Australian Baseball Player Killed By 3 Teens Out Of Boredom

Australian Baseball Player Killed By 3 Teens Out Of BoredomA random act of violence has left a promising 23-year-old college baseball player dead, a family devastated and two countries half a world apart rattled.

‘Nothing better to do’

Christopher Lane, who was from Australia, was gunned down in Duncan, Oklahoma, while he was out jogging last week. The motive? Three teens who had nothing better to do, according to police.

Charges were filed Tuesday against the three teens. James Edwards Jr., 15, and Chancey Luna, 16, were charged as adults with felony murder in the first degree, according to Kaylee Chandler, Stephens County Court Clerk. Michael Jones, 17, faces two charges — use of a vehicle in the discharge of a weapon and accessory after the fact to murder in the first degree, she said.

A judge set bond at $1 million for Jones, while no bond was set for Edwards and Luna, Chandler said. When police arrested the teens, one of them offered up a motive that made clear that Lane, who attended East Central University on a baseball scholarship, was chosen at random.


‘Magnetic’

Police say the teens shot Lane in the back in the town of about 24,000 and sped away in their car. Attempts to revive Lane failed. Police caught the teens a few hours after the shooting.

Lane was remembered as magnetic — the sort of person who could always lighten the mood. Nearly 10,000 miles away in Australia, Lane’s family struggled to cope with the news.

If you were Christopher Lane’s family, would you be able to forgive the three teens for that senseless act of violence? Feel free to share your thoughts regarding this issue!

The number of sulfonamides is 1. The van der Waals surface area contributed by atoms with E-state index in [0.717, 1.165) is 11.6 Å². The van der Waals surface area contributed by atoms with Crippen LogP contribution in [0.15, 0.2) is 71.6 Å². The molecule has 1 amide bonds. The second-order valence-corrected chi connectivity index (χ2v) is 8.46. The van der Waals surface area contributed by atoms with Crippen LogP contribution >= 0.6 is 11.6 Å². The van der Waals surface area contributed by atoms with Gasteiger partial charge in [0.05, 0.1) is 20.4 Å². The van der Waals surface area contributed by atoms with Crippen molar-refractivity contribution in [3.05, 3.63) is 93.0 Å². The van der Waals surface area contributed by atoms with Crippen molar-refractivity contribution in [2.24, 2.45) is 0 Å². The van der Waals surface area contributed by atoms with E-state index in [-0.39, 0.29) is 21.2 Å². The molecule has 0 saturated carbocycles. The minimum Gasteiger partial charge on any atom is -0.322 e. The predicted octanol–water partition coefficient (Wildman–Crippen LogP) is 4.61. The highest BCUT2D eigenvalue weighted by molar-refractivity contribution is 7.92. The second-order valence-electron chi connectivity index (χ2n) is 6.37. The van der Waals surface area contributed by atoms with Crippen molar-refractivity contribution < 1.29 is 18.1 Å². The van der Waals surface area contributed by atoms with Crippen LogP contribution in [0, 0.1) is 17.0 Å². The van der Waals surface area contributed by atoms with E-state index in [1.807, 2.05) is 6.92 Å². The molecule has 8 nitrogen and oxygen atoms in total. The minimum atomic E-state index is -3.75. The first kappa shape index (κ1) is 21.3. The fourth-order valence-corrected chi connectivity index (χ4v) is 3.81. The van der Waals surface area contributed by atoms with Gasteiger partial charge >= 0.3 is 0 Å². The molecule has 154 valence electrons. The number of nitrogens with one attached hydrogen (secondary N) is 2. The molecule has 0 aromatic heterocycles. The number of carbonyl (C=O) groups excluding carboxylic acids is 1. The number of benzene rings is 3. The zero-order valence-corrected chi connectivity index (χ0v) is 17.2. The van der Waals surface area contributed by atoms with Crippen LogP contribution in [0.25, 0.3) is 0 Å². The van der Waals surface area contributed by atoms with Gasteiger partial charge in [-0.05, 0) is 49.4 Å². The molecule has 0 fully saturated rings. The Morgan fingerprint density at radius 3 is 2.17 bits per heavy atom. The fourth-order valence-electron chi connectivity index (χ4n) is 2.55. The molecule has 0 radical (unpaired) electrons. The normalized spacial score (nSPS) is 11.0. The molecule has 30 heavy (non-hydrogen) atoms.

Source: Ed Payne and Elizabeth Stuart | CNN

Image: CBS News

Samoa Air To Charge Passengers By Weight

Samoa Air To Charge Passengers By WeightThe head of Samoa Air has defended the airline’s decision to start charging passengers according to their weight. Chris Langton told Australia’s ABC Radio that it was “the fairest way of travelling”. Rather than pay for a seat, passengers pay a fixed price per kilogram, which varies depending on the route length.

‘Run on weight’

“Airlines don’t run on seats, they run on weight, and particularly the smaller the aircraft you are in the less variance you can accept in terms of the difference in weight between passengers,” Mr Langton told ABC radio. “Anyone who travels at times has felt they have been paying for half of the passenger next to them.”


‘Promote health awareness’

Under the new model, Mr Langton described how some families with children were now paying cheaper fares.

“There are no extra fees in terms of excess baggage or anything – it is just a kilo is a kilo is a kilo,” he said.

Air Samoa’s rates range from $1 (65p) to around $4.16 per kilogram. Passengers pay for the combined weight of themselves and their baggage. Mr Langton also suggested that the move had helped promote health awareness in Samoa, which has one of the world’s highest levels of obesity.

Do you think Samoa Air’s pay-by-weight pricing is indeed “the fairest way of travelling?” Who says ‘Yay’ and who says ‘Nay’?

Source: BBC News

Image: Lies Angeles